So Ulige Numre is a pretty fortunate band. They pretty much accidentally found the formula for making every girl between 13 and 30 fall in love with them, and without being viewed as a rock version of 5 Seconds To Summer or whatever those are called right now. But the nature of their appeal turns out to create a little bit of an issue with the previously mentioned audience. The band hits the stage at 18:00 where the first pint has barely been spilled and even though the band gets most people in front to move from a seated position to a standing one, the audience is mentally not really there. A few wives that have been dragged along, have now in a weird reverse action dragged their men up to the stage, but they make for a poor audience.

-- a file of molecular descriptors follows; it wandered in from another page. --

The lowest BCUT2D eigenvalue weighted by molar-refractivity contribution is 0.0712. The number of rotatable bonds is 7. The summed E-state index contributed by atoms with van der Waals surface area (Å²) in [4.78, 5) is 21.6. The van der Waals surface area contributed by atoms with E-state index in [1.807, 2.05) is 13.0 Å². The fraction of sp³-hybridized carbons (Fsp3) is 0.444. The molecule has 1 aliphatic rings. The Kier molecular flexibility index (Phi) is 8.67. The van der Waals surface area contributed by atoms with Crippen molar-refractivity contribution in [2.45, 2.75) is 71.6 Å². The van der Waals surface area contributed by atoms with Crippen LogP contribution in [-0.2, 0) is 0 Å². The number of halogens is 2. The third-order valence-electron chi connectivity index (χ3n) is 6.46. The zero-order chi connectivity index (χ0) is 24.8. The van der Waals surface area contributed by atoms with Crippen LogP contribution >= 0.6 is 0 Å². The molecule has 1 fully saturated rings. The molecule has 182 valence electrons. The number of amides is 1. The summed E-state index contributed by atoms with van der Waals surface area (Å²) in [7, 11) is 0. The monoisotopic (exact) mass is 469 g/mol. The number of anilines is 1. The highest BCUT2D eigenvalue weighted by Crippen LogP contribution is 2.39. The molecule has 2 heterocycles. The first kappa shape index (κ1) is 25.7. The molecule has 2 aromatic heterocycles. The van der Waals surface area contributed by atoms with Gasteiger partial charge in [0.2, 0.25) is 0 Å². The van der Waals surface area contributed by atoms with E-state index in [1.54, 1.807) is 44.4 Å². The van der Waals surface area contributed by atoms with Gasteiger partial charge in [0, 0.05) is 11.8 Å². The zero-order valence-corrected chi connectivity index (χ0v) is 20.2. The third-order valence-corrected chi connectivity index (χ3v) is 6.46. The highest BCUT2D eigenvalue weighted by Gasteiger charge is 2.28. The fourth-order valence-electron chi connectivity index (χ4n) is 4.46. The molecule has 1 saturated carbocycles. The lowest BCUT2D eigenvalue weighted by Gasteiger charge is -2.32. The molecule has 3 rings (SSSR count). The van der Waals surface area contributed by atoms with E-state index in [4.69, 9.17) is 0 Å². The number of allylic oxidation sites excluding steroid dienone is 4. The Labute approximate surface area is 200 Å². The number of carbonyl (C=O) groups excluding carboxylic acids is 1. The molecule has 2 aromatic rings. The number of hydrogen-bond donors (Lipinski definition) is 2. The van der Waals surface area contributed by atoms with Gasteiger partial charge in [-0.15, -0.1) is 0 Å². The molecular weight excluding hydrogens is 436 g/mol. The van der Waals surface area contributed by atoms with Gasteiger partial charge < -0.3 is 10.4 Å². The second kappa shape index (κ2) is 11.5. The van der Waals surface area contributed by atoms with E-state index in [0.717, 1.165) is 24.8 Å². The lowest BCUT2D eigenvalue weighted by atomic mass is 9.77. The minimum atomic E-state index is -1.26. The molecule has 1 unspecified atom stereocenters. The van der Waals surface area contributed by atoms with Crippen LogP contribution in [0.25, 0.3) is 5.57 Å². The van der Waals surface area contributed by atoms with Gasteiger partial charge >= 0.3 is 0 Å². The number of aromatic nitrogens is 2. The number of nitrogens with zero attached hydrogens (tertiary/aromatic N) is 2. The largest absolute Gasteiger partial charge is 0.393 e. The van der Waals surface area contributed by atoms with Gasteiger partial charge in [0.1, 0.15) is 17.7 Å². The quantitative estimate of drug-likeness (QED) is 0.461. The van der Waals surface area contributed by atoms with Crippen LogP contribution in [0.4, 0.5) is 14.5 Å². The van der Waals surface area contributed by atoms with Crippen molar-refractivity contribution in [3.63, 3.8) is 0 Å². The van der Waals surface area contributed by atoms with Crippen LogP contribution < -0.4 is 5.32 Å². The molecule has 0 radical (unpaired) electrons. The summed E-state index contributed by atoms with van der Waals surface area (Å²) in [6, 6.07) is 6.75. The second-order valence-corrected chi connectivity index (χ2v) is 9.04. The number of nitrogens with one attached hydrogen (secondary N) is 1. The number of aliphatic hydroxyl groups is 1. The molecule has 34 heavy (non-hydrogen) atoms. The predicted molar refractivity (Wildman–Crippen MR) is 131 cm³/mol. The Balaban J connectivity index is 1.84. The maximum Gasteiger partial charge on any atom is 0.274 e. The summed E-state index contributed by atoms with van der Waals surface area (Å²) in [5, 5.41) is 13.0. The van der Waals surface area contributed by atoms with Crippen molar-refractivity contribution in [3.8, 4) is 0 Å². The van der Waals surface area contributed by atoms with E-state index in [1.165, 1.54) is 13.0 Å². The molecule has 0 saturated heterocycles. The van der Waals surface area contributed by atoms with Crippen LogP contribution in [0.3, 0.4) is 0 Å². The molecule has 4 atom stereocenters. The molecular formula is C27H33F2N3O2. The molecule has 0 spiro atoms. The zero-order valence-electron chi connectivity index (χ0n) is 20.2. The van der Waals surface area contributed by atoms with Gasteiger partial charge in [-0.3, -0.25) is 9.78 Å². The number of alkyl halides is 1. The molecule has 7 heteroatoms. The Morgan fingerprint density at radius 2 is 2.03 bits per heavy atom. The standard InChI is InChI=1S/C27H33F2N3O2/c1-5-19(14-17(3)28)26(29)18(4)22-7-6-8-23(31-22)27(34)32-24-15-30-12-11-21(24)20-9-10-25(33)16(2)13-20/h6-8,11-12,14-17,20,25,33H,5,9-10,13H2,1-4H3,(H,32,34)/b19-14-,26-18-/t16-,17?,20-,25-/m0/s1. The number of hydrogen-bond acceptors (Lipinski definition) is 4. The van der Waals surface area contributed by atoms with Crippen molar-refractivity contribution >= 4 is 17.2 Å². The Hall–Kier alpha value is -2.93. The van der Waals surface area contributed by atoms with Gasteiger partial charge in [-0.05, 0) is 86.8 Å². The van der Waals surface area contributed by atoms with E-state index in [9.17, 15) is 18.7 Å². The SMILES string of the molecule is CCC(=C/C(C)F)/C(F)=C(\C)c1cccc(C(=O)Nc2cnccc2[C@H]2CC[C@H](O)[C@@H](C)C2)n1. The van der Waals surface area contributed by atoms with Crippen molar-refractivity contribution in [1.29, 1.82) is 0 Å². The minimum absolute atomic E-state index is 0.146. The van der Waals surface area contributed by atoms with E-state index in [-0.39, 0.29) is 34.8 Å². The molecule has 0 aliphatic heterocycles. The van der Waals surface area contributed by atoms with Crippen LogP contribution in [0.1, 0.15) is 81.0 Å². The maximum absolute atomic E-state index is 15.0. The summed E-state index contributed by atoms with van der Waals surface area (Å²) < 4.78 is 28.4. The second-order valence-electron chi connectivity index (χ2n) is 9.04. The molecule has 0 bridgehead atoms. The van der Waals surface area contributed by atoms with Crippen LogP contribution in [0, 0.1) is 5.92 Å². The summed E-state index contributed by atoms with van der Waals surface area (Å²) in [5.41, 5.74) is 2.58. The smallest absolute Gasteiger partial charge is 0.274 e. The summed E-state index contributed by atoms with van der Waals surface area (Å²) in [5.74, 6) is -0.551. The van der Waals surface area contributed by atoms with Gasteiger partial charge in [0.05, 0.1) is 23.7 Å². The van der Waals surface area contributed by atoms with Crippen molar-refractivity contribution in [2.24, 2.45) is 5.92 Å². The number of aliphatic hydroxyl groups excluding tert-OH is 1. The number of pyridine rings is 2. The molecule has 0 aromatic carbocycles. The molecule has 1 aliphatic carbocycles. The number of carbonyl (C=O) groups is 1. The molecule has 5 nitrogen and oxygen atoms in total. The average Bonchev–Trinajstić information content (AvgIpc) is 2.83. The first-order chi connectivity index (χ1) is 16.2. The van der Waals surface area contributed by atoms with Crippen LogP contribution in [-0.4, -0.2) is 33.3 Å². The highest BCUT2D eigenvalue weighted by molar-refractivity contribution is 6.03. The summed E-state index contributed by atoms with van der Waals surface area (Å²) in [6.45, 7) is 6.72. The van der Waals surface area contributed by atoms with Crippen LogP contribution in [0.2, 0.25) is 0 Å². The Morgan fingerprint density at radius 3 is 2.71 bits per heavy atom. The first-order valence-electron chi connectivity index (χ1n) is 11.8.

It is very obvious that this crowd is not as susceptible to the tight jeans and love lyrics as an Ulige Numre crowd usually is, but Ulige Numre don’t seem to notice that it would probably be a good idea to work a bit harder for their, probably handsome, salary. Instead, we get a lacklustre performance that is enough to gain fans' steady devotion, but not one that really convinces any new listeners to join the fold. And that is really sad. ‘Cause there is no doubt, that Ulige Numre is a band with the potential to write themselves into the Danish music history that we have come here to celebrate tonight. Yet the more times I see this band live, the more they seem robotic and distanced. I had hoped that the release of their latest album “Gran Prix" would’ve added a sense of urgency to their live performances, but I am afraid that those songs actually did even worse with this audience.

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D-A-D: